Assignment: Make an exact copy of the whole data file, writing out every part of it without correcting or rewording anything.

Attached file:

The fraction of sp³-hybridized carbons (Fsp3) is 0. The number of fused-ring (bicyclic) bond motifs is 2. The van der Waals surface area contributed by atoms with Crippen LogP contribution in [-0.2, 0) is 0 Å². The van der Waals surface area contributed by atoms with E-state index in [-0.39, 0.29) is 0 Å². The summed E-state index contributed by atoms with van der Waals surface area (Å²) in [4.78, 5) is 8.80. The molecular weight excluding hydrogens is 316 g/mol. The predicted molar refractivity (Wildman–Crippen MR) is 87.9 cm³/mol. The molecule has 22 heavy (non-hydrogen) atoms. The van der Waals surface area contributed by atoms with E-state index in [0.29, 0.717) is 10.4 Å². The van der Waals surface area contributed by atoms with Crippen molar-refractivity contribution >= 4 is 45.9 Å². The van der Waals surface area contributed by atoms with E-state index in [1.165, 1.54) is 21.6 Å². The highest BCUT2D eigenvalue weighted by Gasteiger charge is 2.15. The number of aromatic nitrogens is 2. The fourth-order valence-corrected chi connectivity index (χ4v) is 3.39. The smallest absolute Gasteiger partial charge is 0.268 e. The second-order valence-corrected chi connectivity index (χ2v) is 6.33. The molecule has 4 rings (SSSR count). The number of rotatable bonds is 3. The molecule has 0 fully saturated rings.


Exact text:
The fraction of sp³-hybridized carbons (Fsp3) is 0. The number of fused-ring (bicyclic) bond motifs is 2. The van der Waals surface area contributed by atoms with Crippen LogP contribution in [-0.2, 0) is 0 Å². The van der Waals surface area contributed by atoms with E-state index in [-0.39, 0.29) is 0 Å². The summed E-state index contributed by atoms with van der Waals surface area (Å²) in [4.78, 5) is 8.80. The molecular weight excluding hydrogens is 316 g/mol. The predicted molar refractivity (Wildman–Crippen MR) is 87.9 cm³/mol. The molecule has 22 heavy (non-hydrogen) atoms. The van der Waals surface area contributed by atoms with E-state index in [0.29, 0.717) is 10.4 Å². The van der Waals surface area contributed by atoms with Crippen molar-refractivity contribution >= 4 is 45.9 Å². The van der Waals surface area contributed by atoms with E-state index in [1.165, 1.54) is 21.6 Å². The highest BCUT2D eigenvalue weighted by Gasteiger charge is 2.15. The number of aromatic nitrogens is 2. The fourth-order valence-corrected chi connectivity index (χ4v) is 3.39. The smallest absolute Gasteiger partial charge is 0.268 e. The second-order valence-corrected chi connectivity index (χ2v) is 6.33. The molecule has 4 rings (SSSR count). The number of rotatable bonds is 3. The molecule has 0 fully saturated rings.